Easy access to care

TimelyCare is focused solely on providing mental health and other healthcare services for college students. The company has partnered with more than 300 college campuses and has served more than 2 million students, and the firm has licensed providers in all 50 states.

For students with packed schedules, including classes, extracurricular activities such as sports or the arts, or those also working to pay the bills, telehealth offers students the chance to get mental health services on their terms.

“Connecting with students promptly and conveniently is really crucial to prevent further distress, and support their academic success,” Fakorzi says. “So no matter where they are, they can get the support that they need, and they don't have to worry about timeframes.”

Some students choose to access telehealth services in the evening and on weekends. Some even call to speak to counselors while they’re in bed, Fakorzi says.

“Being able to connect in a comfortable space, laying in bed, is extremely attractive to them,” she says. “So it gives them control over the process, not only the scheduling of it, but when, where and how I'm going to connect.”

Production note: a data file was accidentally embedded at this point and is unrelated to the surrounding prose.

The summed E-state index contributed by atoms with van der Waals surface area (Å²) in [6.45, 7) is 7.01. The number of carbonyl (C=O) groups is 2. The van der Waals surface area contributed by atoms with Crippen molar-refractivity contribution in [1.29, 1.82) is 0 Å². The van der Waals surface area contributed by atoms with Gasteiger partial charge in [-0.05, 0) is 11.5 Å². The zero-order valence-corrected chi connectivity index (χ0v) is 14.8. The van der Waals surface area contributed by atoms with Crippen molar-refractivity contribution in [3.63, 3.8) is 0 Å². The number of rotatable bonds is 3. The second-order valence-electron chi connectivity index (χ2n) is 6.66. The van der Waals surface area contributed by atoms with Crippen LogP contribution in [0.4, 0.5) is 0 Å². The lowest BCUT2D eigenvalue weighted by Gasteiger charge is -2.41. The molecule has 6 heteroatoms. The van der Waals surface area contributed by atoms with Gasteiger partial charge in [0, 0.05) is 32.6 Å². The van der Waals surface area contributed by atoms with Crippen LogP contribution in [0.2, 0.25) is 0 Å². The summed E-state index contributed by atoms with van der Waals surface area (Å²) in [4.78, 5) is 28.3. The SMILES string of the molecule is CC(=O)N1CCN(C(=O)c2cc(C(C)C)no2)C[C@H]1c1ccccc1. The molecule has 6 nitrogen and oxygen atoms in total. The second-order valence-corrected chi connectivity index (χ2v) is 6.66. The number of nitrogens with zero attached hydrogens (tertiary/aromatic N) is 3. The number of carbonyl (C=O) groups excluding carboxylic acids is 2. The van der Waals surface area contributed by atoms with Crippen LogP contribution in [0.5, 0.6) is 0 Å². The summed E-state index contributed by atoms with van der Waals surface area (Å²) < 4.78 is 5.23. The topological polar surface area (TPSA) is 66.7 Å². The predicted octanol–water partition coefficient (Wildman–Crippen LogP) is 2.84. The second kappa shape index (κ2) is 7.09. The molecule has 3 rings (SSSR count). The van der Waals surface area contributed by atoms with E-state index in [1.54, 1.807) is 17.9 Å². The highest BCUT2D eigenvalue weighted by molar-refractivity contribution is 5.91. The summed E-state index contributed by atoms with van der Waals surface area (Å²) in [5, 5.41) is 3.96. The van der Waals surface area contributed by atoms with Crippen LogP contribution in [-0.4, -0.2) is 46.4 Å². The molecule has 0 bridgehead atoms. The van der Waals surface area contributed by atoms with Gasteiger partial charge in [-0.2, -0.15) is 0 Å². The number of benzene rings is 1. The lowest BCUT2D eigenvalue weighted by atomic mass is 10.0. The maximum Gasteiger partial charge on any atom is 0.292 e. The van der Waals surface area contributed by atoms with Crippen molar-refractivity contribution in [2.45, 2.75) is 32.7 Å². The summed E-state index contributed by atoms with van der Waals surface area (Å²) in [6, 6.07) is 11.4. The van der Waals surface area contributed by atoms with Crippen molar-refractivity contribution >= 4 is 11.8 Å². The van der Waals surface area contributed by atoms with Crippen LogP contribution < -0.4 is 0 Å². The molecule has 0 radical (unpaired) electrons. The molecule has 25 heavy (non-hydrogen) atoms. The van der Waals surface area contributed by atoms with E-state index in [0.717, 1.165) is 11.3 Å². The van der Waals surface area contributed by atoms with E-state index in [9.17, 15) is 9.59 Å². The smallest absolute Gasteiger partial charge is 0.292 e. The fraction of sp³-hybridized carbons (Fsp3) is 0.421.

For some students, the ease and comfort in getting mental health services virtually can help them stick with counseling.

Students aren’t stressed about traveling to appointments or squeezing a visit into a busy day.

“All of those factors do decrease the level of stress and concern around seeking mental health care,” Fakorzi says. “I always tell students, this process should not be stressful.”

“They don't have to be concerned about some of the other things that they would naturally have to be concerned about if they were seeking care in person,” she adds.

Students want help

While students are dealing with stress and anxiety, Fakorzi says it’s encouraging to see that a substantial number of young people realize they need help and are willing to get it.

“Despite their many challenges, they're very proactive in seeking emotional support, and attempting to manage their mental health,” Fakorzi says. “And they're looking for peer support, family support. They're exercising and using the most common coping mechanisms just to get themselves through. So that speaks to their level of ingenuity, and resourcefulness. They value accessible mental health resources, particularly virtual counseling, and teletherapy and teletherapy.”

More colleges are recognizing the need to ensure their students have access to counseling and mental health services, Fakorzi says. She’s also encouraged that more athletic departments are focusing on how to provide students with support.

“Students want the support,” Fakorzi says. “So two out of three, even in the survey, said that they plan to seek emotional support. Not only are they identifying that there is a mental health crisis, they're doing something about it for themselves.”

“They are actively seeking supportive, supportive guidance, and that's been a game changer,” she says.